The Michigan Daily
Vol. XCII, No. 18-S
Ann Arbor, Michigan-Friday, May 28, 1982
U.S. to follow
WASHINGTON (AP) - President
Reagan will announce this weekend
that the United States intends to obser-
ve the 1979 strategic arms limitation
agreement with the Soviet Union -
which he has blasted as "fatally
flawed" - provided the Soviets also live
up to the accord, administration and
other sources said yesterday.
However, in the statement being
drafted by William Clark, his national
security assistant, Reagan also is ex-
pected to leave some weapons options
open, the sources said.
WHILE administration officials are
prepared to describe that qualification
as technical, arms control proponents
are likely to jump on it as clearing the
way for a possible preach of the 1972
and 1979 SALT treaties.
Reagan wants to issue the statement
before leaving Tuesday for economic
and military summit talks with
European leaders to counter concern
among some that he is abandoning the
restraints imposed by the treaties on
U.S. and Soviet nuclear weapons.
David Gergen, White House director
of communications, said national
security officials had been discussing
the possibility of the president making
such an arms control statement before
leaving for Europe and that it is likely
THE 1972 agreement, which limited
same offensive weapons as well as
missile defenses, has expired. The 1979
accord sets ceilings on U.S. and Soviet
long-range bombers, intercontinental
ballistic missiles and multiple
warheads. It has never been ratifieid
by the Senate.
Campaigning against President Car-
ter, who signed the treaty, Reagan don-
demned it as "fatally flawed" and not
conducive to arms control. He said it
permits the Soviets to add at least 3,000
nuclear warheads to their inventory
while the United States tried to catch
Reagan proposed this month a new
treaty that would sharply reduce U.S.
and Soviet missile arsenals, beginning
with a cutback of one-third in missile
warheads to equal levels of 5,000
Soviet President Leonid Brezhnev
has replied to Reagan's call for
negotiations to begin next month, but no
date has been set.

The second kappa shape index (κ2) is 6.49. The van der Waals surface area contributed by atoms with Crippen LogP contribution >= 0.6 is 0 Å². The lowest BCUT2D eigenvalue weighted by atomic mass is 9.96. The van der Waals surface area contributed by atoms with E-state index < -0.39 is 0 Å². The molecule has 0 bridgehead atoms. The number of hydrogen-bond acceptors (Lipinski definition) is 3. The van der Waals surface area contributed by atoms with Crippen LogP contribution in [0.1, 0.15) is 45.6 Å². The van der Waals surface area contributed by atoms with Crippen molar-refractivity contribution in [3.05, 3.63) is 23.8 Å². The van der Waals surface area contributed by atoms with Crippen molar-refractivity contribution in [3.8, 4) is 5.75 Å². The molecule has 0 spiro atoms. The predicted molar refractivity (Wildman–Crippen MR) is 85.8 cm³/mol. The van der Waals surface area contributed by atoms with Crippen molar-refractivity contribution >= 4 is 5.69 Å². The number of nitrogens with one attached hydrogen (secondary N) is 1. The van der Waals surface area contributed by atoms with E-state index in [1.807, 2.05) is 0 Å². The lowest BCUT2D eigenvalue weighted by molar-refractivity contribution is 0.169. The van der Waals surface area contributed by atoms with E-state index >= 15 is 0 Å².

The idea behind the forthcoming
statement is to continue the U.S. and
Soviet informal commitment to live up to
the 1979 treaty - and also its 1972
predecessor - while the new
negotiations get underway.
By FANNIE WEINSTEIN Figures released in June, 1981, for the
Student losn default rates often are $180 million NDSL program list the
misunderstood, misrepresented, and default rate for schools roughly 11 per-
thus unfairly place student loan cent and the potential loss rate for the
programs in a poor light; according to government at a little more than 15
University officials. percent, according to Butts.
"It (the default rate) is byno means THESE FIGURES show a significant
as bad as it's been reported "said decrease from the 17.4 percent rate
Thomas Butts, assistant to the Univer- recorded for both schools and the
sity's vice president for academic af- government in 1978.
fairs. "I think it's very important to tr Butts said that default figures
and counter the attempts to discredit frequently have been misrepresented
these programs." by the Reagan administration. Default
IN FACT, according to Butts, the rates released by the administration
latest government figures on the last year did not present a complete
National Direct Student Loan (NDSL) picture, he said, because they were
Program show that the rate of defaults, calculated on a cumulative basis over
or failure to pay back loans, has shar- enty years, which inflates the
ply declined since 1978. resultingfigures.
Two rates are computed by the The University's NDSL default 'rate
government, a default rate for schools was almost seven percent for the 1980-
and a potential loss rate for the federal 81 loan year, according to Richard
government, Butts explained. The Taepke, collection supervisor for the
government rate usually turns out to be University's Student Loan Office. The
slightly less, Butts said, because the University's current NDSL program
government usually collects at least involves roughly $2.2 million.
some of the funds. IN THE Guaranteed Student Loan
A member of the Moslem Students Society protests executions carried out by
the Khomeini regime in Iran. Seven students participated in the demon-
stration on State Street yesterday.
(GSL) Program, bank default claims student loan default rates in recent
averaged about 10 percent nationwide years, according to Butts. "The trend
and 8.4 percent for the state of has been down," he said. "We began an
Michigan, according to figures released initiative in 1979to crack down on loans
by the University earlier this year. . . . It's been getting better. I hope it
A loan is considered defaulted when stays that way."
any one payment is 120 days overdue. "SCHOOLS ARE doing a better job of
There has been a sharp decline in
See 'U' OFFICIALS, Page 2
do wn on doctors
WASHINGTON (UPI) - The gover- percent delinquency rate. Doctors, the
nment says some promising steps are focus of the audit, owe about $5.2
under way to collect delinquent student million according to the audit which
loan debts from doctors who owe an criticized lax collection measures.
estimated $5.2 million. HHS Secretary Richard Schweiker,
An audit by Health and Human Ser- who released the audit last week, said
vices (HHS) Inspector General Richard his department will take several steps
Kusserow, prompted by congressional to improve loan collection, because
hearings, said 63,000 nurses and doctors failure to repay "is unfair to new health
owe $30.6 million in overdue loans, a 20 See GOVERNMENT, Page 2